Who doesn’t want to keep all the bugs from destroying your garden! Keeping those greedy critters off your plants and crops is a nightmare, especially when trying to stick to organic protocols and keeping away from potentially harmful solutions, such as conventional pesticides.

These are a few homemade solutions that you might want to try, that won’t break the bank or be a danger to yourself or your animals.

Neem Oil

This is something I’ve read a lot about. It’s an oil extracted from the seeds of the neem tree and is a powerful natural insecticide, capable of disrupting the life cycle of insects at all stages (adult, larvae, and egg), making it a great resource for the organic gardener.

Neem oil acts as a hormone disruptor and as an ‘antifeedant’ for insects that feed on leaves and other plant parts. It is non-toxic to pets, birds, fish, and other wildlife, and is effective against a variety of common garden insects, as well as being a natural fungicide for powder mildew and other fungal infections on plants. Follow the instructions on the bottle, or start out with a basic mixture of two teaspoons of neem oil and one teaspoon of mild liquid soap shaken thoroughly with one quart of water, and then spray on the affected plant foliage. It can also be used preventatively by spraying the leaves of plants that are often ravaged by pests before they're actually infested.

Vegetable oil

Mixed with a mild soap, vegetable oil can make an effective insecticide for insects such as aphids, mites, thrips, etc, and to make a basic oil spray, mix one cup of vegetable oil with one tablespoon of soap and then when ready to apply, add two teaspoons of this mix to a quart of water, shake thoroughly, and spray directly on the surfaces of the plants that are being affected by pests.

The oil coats the bodies of the insects, effectively suffocating them, as it blocks the pores through which they breathe.

Soap Spray

A similar homemade pesticide to the oil spray, which might help control mites, aphids, whiteflies, beetles, and other hungry little insects. To make a basic soap spray, mix one and a half teaspoons of a mild liquid soap with one quart of water, and spray the mixture directly on the infected surfaces of the plants. This works in a similar fashion as an oil spray pesticide, and can be applied as necessary in the evenings or early mornings, but not during the heat of the day.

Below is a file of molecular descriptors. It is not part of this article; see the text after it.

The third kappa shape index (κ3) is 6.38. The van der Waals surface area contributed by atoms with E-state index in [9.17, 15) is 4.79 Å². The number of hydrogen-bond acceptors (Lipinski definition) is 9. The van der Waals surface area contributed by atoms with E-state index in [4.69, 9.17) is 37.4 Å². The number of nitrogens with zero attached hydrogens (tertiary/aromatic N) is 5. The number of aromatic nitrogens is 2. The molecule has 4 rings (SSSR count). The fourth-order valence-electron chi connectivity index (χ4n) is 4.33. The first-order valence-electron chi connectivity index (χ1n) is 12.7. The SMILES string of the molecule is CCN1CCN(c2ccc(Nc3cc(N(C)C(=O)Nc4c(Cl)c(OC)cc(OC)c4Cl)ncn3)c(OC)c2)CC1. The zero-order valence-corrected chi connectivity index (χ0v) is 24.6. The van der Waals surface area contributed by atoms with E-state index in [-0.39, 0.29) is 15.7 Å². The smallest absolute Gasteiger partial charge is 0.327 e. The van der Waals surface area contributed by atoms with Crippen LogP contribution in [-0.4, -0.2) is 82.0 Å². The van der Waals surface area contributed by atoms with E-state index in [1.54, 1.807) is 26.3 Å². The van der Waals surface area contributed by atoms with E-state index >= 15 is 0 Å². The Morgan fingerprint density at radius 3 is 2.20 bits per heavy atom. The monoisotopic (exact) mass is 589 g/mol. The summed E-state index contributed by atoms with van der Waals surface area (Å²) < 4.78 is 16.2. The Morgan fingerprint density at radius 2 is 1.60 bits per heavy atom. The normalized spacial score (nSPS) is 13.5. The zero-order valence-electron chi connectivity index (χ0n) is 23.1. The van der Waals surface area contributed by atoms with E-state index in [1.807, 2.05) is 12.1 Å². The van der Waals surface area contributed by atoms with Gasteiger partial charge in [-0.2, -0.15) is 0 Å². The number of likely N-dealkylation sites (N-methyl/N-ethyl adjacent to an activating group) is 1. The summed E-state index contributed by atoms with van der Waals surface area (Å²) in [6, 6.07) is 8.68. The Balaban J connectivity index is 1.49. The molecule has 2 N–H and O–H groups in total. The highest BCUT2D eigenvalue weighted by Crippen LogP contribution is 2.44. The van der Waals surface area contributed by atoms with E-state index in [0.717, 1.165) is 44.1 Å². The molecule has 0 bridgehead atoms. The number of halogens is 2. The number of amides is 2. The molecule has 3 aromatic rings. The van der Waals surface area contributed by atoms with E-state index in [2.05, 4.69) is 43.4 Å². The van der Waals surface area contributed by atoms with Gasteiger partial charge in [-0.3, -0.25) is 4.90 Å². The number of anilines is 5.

Garlic is well-known for its strong scent that comes into play as a natural insecticide. Actually, it's not really clear if garlic spray and chilli spray (below) are actually insecticides or are just insect repellents, but either way, these common kitchen ingredients can be used to knock down, or even knock out, insect infestations in the garden.

Take two whole bulbs (not just two cloves) and puree them in a blender or food processor with a small amount of water. Let the mixture sit overnight, strain off the solids and add the resulting fluid to half a cup of vegetable oil (optional), one teaspoon of mild liquid soap, and enough water to fill a quart jar. To use this homemade insecticide, use one cup of mixture with one quart of water and spray liberally on infested plants.

Chilli Pepper Spray

Like garlic spray, chilli pepper spray is a great homemade natural insect repellent that can be used for a variety of different pests and can be made from fresh hot peppers or even just chilli powder. To make a spray from fresh peppers, blend or puree half a cup of peppers with one cup of water, then add one quart of water and bring to a boil. Let sit until cooled, then strain out the pulp, add several drops of liquid soap to it and spray as desired. To make a spray from powder, mix one tablespoon of chilli powder with one quart of water and several drops of mild liquid soap. This mixture can be used full-strength on the leaves of affected plants. Just be careful of getting the raw ingredients in your eyes!


Marilyn writes regularly for The Portugal News, and has lived in the Algarve for some years. A dog-lover, she has lived in Ireland, UK, Bermuda and the Isle of Man. 

Marilyn Sheridan